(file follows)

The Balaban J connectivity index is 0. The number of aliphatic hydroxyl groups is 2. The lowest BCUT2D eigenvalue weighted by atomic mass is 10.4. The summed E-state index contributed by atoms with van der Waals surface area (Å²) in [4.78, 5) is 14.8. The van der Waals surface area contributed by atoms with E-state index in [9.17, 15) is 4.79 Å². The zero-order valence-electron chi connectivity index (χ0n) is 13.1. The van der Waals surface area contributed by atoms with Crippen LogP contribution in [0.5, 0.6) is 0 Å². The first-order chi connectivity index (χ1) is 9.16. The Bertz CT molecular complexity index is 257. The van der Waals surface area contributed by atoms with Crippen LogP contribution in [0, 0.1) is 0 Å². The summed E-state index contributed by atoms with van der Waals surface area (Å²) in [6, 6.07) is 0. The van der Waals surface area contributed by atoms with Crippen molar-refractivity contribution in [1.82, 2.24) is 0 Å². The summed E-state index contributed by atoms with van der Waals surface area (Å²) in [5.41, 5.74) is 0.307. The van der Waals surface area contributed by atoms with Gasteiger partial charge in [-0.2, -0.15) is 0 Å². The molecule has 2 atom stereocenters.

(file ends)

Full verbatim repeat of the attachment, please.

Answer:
The Balaban J connectivity index is 0. The number of aliphatic hydroxyl groups is 2. The lowest BCUT2D eigenvalue weighted by atomic mass is 10.4. The summed E-state index contributed by atoms with van der Waals surface area (Å²) in [4.78, 5) is 14.8. The van der Waals surface area contributed by atoms with E-state index in [9.17, 15) is 4.79 Å². The zero-order valence-electron chi connectivity index (χ0n) is 13.1. The van der Waals surface area contributed by atoms with Crippen LogP contribution in [0.5, 0.6) is 0 Å². The first-order chi connectivity index (χ1) is 9.16. The Bertz CT molecular complexity index is 257. The van der Waals surface area contributed by atoms with Crippen LogP contribution in [0, 0.1) is 0 Å². The summed E-state index contributed by atoms with van der Waals surface area (Å²) in [6, 6.07) is 0. The van der Waals surface area contributed by atoms with Crippen molar-refractivity contribution in [1.82, 2.24) is 0 Å². The summed E-state index contributed by atoms with van der Waals surface area (Å²) in [5.41, 5.74) is 0.307. The van der Waals surface area contributed by atoms with Gasteiger partial charge in [-0.2, -0.15) is 0 Å². The molecule has 2 atom stereocenters.